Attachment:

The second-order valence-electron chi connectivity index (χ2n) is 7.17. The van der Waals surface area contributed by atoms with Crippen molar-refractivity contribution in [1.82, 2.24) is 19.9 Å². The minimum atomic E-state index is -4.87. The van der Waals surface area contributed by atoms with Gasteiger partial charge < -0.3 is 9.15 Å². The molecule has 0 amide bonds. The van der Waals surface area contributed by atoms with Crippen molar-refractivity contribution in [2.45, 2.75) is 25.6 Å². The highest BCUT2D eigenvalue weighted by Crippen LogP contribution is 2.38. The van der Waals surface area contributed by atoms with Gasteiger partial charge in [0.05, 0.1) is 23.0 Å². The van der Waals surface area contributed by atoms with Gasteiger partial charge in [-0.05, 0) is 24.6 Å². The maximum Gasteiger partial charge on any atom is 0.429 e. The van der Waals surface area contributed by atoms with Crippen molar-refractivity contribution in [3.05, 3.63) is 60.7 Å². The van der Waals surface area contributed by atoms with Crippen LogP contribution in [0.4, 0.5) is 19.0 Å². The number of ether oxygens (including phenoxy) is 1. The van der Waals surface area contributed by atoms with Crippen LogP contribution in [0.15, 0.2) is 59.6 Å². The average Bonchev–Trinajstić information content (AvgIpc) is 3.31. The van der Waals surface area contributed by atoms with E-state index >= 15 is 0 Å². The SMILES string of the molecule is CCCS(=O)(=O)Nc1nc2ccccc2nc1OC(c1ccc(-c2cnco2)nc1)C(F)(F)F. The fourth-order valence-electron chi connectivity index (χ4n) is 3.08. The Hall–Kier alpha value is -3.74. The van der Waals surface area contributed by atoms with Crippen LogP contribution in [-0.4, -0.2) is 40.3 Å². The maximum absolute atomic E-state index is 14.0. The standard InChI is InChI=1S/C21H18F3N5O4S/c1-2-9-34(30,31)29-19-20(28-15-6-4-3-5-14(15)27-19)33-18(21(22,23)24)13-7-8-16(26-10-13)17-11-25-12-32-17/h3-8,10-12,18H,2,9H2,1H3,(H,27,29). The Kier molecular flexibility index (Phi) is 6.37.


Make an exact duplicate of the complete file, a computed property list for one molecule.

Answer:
The second-order valence-electron chi connectivity index (χ2n) is 7.17. The van der Waals surface area contributed by atoms with Crippen molar-refractivity contribution in [1.82, 2.24) is 19.9 Å². The minimum atomic E-state index is -4.87. The van der Waals surface area contributed by atoms with Gasteiger partial charge < -0.3 is 9.15 Å². The molecule has 0 amide bonds. The van der Waals surface area contributed by atoms with Crippen molar-refractivity contribution in [2.45, 2.75) is 25.6 Å². The highest BCUT2D eigenvalue weighted by Crippen LogP contribution is 2.38. The van der Waals surface area contributed by atoms with Gasteiger partial charge in [0.05, 0.1) is 23.0 Å². The van der Waals surface area contributed by atoms with Gasteiger partial charge in [-0.05, 0) is 24.6 Å². The maximum Gasteiger partial charge on any atom is 0.429 e. The van der Waals surface area contributed by atoms with Crippen molar-refractivity contribution in [3.05, 3.63) is 60.7 Å². The van der Waals surface area contributed by atoms with Crippen LogP contribution in [0.4, 0.5) is 19.0 Å². The number of ether oxygens (including phenoxy) is 1. The van der Waals surface area contributed by atoms with Crippen LogP contribution in [0.15, 0.2) is 59.6 Å². The average Bonchev–Trinajstić information content (AvgIpc) is 3.31. The van der Waals surface area contributed by atoms with E-state index >= 15 is 0 Å². The SMILES string of the molecule is CCCS(=O)(=O)Nc1nc2ccccc2nc1OC(c1ccc(-c2cnco2)nc1)C(F)(F)F. The fourth-order valence-electron chi connectivity index (χ4n) is 3.08. The Hall–Kier alpha value is -3.74. The van der Waals surface area contributed by atoms with Crippen LogP contribution in [-0.4, -0.2) is 40.3 Å². The maximum absolute atomic E-state index is 14.0. The standard InChI is InChI=1S/C21H18F3N5O4S/c1-2-9-34(30,31)29-19-20(28-15-6-4-3-5-14(15)27-19)33-18(21(22,23)24)13-7-8-16(26-10-13)17-11-25-12-32-17/h3-8,10-12,18H,2,9H2,1H3,(H,27,29). The Kier molecular flexibility index (Phi) is 6.37.